Systemic racism is alive and it is up to all of us to acknowledge it and call it by its name.”

Ed Hamilton Rosales, president of Southwest Washington League of Latin American Citizens Council, listed a number of examples of systemic racism in the county.

Examples included the fact that minority communities are disproportionately affected by COVID-19 due to disparities in healthcare, food and housing. He also referenced the Southern Poverty Law Center, which lists 11 hate groups in Clark County.

“She is disconnected from her community. To my eyes, she’s reflective of the old guard of Clark County that was a very conservative group of people,” Hamilton Rosales said. “By saying what she said, she’s basically just showing her white privilege in not recognizing the systemic injustice in policies that she helped to create.”

NAACP Vancouver President Bridgette Fahnbulleh referenced a report from the state Attorney General’s Office last year that found that Vancouver Public School disproportionately disciplines students of color. She also mentioned housing discrimination and treatment by police, among other factors.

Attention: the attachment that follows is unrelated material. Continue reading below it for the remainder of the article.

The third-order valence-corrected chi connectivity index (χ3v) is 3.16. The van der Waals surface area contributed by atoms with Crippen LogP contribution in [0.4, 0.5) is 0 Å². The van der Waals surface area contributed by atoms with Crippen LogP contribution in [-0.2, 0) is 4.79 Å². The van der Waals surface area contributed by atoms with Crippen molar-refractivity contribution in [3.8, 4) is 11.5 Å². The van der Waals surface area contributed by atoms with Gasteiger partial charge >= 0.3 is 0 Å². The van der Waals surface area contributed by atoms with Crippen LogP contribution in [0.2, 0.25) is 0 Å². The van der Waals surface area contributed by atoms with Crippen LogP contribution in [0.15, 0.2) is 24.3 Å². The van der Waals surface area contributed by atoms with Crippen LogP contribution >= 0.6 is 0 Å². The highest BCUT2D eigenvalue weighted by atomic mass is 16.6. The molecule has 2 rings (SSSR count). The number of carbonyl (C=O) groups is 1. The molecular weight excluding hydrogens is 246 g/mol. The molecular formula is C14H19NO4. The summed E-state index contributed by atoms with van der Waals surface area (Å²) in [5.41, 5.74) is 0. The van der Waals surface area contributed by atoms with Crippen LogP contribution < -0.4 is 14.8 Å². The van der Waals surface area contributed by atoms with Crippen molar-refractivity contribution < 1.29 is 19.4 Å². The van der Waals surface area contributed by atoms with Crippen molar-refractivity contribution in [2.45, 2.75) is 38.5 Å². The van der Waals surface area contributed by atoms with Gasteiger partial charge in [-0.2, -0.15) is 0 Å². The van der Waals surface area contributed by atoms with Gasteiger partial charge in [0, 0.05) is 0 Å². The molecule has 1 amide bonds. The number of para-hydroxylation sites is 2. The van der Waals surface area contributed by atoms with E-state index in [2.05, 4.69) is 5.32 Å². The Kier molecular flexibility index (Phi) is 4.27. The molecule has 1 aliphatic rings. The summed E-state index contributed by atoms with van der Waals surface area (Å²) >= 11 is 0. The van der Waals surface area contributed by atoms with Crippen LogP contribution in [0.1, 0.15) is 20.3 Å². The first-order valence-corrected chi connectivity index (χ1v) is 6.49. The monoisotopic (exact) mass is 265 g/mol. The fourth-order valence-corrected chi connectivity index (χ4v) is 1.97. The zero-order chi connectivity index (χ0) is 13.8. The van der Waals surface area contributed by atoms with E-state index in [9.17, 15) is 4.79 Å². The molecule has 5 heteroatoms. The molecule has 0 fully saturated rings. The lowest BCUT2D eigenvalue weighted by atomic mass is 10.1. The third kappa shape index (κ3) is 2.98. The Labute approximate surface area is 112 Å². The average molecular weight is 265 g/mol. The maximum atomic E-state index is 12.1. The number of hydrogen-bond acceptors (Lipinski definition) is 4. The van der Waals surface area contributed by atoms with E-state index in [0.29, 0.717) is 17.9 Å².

“I was really embarrassed for Clark County. It seems like the nation and the world are moving forward with the idea of Black Lives Matter, and we’re not moving forward,” Fahnbulleh said.

“It’s like saying, ‘I don’t believe apples exist.’ I don’t know what to do with that.”

Fahnbulleh encouraged Quiring and those who agree with her to research issues of systemic racism.

“Turn off Fox News, go down to your local library and ask the librarian for a book about systemic racism,” Fahnbulleh said.

Karen Morrison, a Black woman who lives near Esther Short Park, said she was disturbed Friday when a group of people carrying “Blue Lives Matter” flags marched near her home. She said some

of the marchers carried guns and played a Dixie air horn.

“I just have a feeling that if it were a black man with a gun strapped over his shoulder he wouldn’t be allowed to do that,” Morrison said. “I’m angry.”

Quiring’s comments came in a lengthy, sometimes heated discussion about race, policing and the various interpretations of the “Thin Blue Line” flag after Quiring asked Councilor Temple Lentz what she believes the phrase “Thin Blue Line” means.

Below is a partial transcript of the conversation, edited for clarity and brevity. The council time meeting is also available on the county website, where the discussion about the letter begins around 25:25.


Quiring: Councilor Lentz, what do you understand the decal, the “Thin Blue Line,” to mean?
Lentz: I think that what I think it means is immaterial.